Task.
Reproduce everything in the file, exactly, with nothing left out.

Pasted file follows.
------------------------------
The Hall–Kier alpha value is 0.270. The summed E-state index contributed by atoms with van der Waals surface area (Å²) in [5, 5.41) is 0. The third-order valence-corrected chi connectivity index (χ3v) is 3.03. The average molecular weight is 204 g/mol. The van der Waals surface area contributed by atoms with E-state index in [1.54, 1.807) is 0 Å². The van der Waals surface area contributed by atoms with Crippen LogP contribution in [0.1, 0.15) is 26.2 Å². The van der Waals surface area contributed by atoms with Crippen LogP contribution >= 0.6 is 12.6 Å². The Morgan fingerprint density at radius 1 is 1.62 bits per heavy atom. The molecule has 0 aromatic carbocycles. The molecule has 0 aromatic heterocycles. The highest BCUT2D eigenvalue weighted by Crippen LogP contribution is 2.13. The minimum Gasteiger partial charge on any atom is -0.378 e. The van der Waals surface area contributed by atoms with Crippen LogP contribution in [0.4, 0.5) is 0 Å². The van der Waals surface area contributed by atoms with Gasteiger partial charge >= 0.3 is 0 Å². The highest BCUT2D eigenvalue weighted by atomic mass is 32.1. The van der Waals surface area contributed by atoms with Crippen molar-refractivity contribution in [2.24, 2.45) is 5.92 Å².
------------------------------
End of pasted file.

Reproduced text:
The Hall–Kier alpha value is 0.270. The summed E-state index contributed by atoms with van der Waals surface area (Å²) in [5, 5.41) is 0. The third-order valence-corrected chi connectivity index (χ3v) is 3.03. The average molecular weight is 204 g/mol. The van der Waals surface area contributed by atoms with E-state index in [1.54, 1.807) is 0 Å². The van der Waals surface area contributed by atoms with Crippen LogP contribution in [0.1, 0.15) is 26.2 Å². The van der Waals surface area contributed by atoms with Crippen LogP contribution >= 0.6 is 12.6 Å². The Morgan fingerprint density at radius 1 is 1.62 bits per heavy atom. The molecule has 0 aromatic carbocycles. The molecule has 0 aromatic heterocycles. The highest BCUT2D eigenvalue weighted by Crippen LogP contribution is 2.13. The minimum Gasteiger partial charge on any atom is -0.378 e. The van der Waals surface area contributed by atoms with Crippen LogP contribution in [0.4, 0.5) is 0 Å². The van der Waals surface area contributed by atoms with Gasteiger partial charge >= 0.3 is 0 Å². The highest BCUT2D eigenvalue weighted by atomic mass is 32.1. The van der Waals surface area contributed by atoms with Crippen molar-refractivity contribution in [2.24, 2.45) is 5.92 Å².